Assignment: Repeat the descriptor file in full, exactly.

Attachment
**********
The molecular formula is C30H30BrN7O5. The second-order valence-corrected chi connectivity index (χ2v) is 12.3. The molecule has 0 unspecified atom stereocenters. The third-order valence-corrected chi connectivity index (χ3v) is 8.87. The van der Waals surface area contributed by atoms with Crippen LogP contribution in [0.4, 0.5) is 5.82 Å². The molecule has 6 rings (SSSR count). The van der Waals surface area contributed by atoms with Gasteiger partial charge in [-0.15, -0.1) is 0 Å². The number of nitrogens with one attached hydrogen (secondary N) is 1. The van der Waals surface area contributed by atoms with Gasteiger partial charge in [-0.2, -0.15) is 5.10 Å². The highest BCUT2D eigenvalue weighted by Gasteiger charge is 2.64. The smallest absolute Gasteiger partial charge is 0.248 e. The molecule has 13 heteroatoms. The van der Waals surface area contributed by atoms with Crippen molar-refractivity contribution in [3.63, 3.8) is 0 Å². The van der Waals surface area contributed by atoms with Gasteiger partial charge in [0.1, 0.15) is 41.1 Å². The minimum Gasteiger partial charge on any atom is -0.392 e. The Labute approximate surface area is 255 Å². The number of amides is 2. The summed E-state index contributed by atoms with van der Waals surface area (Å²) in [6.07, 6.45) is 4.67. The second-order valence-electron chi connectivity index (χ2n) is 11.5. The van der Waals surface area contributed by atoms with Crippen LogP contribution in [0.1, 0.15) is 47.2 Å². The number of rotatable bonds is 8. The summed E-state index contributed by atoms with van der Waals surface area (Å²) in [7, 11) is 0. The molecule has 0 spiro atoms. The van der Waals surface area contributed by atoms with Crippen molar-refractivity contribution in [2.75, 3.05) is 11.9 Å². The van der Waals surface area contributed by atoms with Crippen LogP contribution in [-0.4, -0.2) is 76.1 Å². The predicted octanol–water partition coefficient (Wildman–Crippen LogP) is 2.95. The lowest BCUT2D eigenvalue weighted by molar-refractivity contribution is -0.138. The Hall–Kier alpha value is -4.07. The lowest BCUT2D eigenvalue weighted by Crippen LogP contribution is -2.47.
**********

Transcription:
The molecular formula is C30H30BrN7O5. The second-order valence-corrected chi connectivity index (χ2v) is 12.3. The molecule has 0 unspecified atom stereocenters. The third-order valence-corrected chi connectivity index (χ3v) is 8.87. The van der Waals surface area contributed by atoms with Crippen LogP contribution in [0.4, 0.5) is 5.82 Å². The molecule has 6 rings (SSSR count). The van der Waals surface area contributed by atoms with Gasteiger partial charge in [-0.15, -0.1) is 0 Å². The number of nitrogens with one attached hydrogen (secondary N) is 1. The van der Waals surface area contributed by atoms with Gasteiger partial charge in [-0.2, -0.15) is 5.10 Å². The highest BCUT2D eigenvalue weighted by Gasteiger charge is 2.64. The smallest absolute Gasteiger partial charge is 0.248 e. The molecule has 13 heteroatoms. The van der Waals surface area contributed by atoms with Crippen molar-refractivity contribution in [3.63, 3.8) is 0 Å². The van der Waals surface area contributed by atoms with Gasteiger partial charge in [0.1, 0.15) is 41.1 Å². The minimum Gasteiger partial charge on any atom is -0.392 e. The Labute approximate surface area is 255 Å². The number of amides is 2. The summed E-state index contributed by atoms with van der Waals surface area (Å²) in [6.07, 6.45) is 4.67. The second-order valence-electron chi connectivity index (χ2n) is 11.5. The van der Waals surface area contributed by atoms with Crippen LogP contribution in [0.1, 0.15) is 47.2 Å². The number of rotatable bonds is 8. The summed E-state index contributed by atoms with van der Waals surface area (Å²) in [7, 11) is 0. The molecule has 0 spiro atoms. The van der Waals surface area contributed by atoms with Crippen molar-refractivity contribution in [2.75, 3.05) is 11.9 Å². The van der Waals surface area contributed by atoms with Crippen LogP contribution in [-0.4, -0.2) is 76.1 Å². The predicted octanol–water partition coefficient (Wildman–Crippen LogP) is 2.95. The lowest BCUT2D eigenvalue weighted by molar-refractivity contribution is -0.138. The Hall–Kier alpha value is -4.07. The lowest BCUT2D eigenvalue weighted by Crippen LogP contribution is -2.47.